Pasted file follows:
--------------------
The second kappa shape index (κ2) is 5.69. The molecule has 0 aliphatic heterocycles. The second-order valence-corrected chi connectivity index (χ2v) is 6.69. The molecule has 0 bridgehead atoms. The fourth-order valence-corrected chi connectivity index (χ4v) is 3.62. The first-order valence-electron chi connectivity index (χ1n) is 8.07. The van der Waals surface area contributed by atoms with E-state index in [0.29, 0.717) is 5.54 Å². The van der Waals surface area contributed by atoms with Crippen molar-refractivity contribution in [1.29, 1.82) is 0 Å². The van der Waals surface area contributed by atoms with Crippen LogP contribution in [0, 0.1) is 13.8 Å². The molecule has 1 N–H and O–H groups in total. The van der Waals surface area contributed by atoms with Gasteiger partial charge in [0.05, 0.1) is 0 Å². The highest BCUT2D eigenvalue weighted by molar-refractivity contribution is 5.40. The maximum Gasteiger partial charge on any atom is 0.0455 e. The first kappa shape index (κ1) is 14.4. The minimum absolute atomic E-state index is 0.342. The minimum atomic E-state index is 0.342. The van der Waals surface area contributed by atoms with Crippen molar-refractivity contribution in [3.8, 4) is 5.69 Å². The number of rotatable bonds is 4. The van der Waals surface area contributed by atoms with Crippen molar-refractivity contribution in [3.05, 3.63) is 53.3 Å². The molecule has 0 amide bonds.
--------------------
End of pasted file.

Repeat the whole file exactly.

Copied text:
The second kappa shape index (κ2) is 5.69. The molecule has 0 aliphatic heterocycles. The second-order valence-corrected chi connectivity index (χ2v) is 6.69. The molecule has 0 bridgehead atoms. The fourth-order valence-corrected chi connectivity index (χ4v) is 3.62. The first-order valence-electron chi connectivity index (χ1n) is 8.07. The van der Waals surface area contributed by atoms with E-state index in [0.29, 0.717) is 5.54 Å². The van der Waals surface area contributed by atoms with Crippen molar-refractivity contribution in [1.29, 1.82) is 0 Å². The van der Waals surface area contributed by atoms with Crippen LogP contribution in [0, 0.1) is 13.8 Å². The molecule has 1 N–H and O–H groups in total. The van der Waals surface area contributed by atoms with Gasteiger partial charge in [0.05, 0.1) is 0 Å². The highest BCUT2D eigenvalue weighted by molar-refractivity contribution is 5.40. The maximum Gasteiger partial charge on any atom is 0.0455 e. The first kappa shape index (κ1) is 14.4. The minimum absolute atomic E-state index is 0.342. The minimum atomic E-state index is 0.342. The van der Waals surface area contributed by atoms with Crippen molar-refractivity contribution in [3.8, 4) is 5.69 Å². The number of rotatable bonds is 4. The van der Waals surface area contributed by atoms with Crippen molar-refractivity contribution in [3.05, 3.63) is 53.3 Å². The molecule has 0 amide bonds.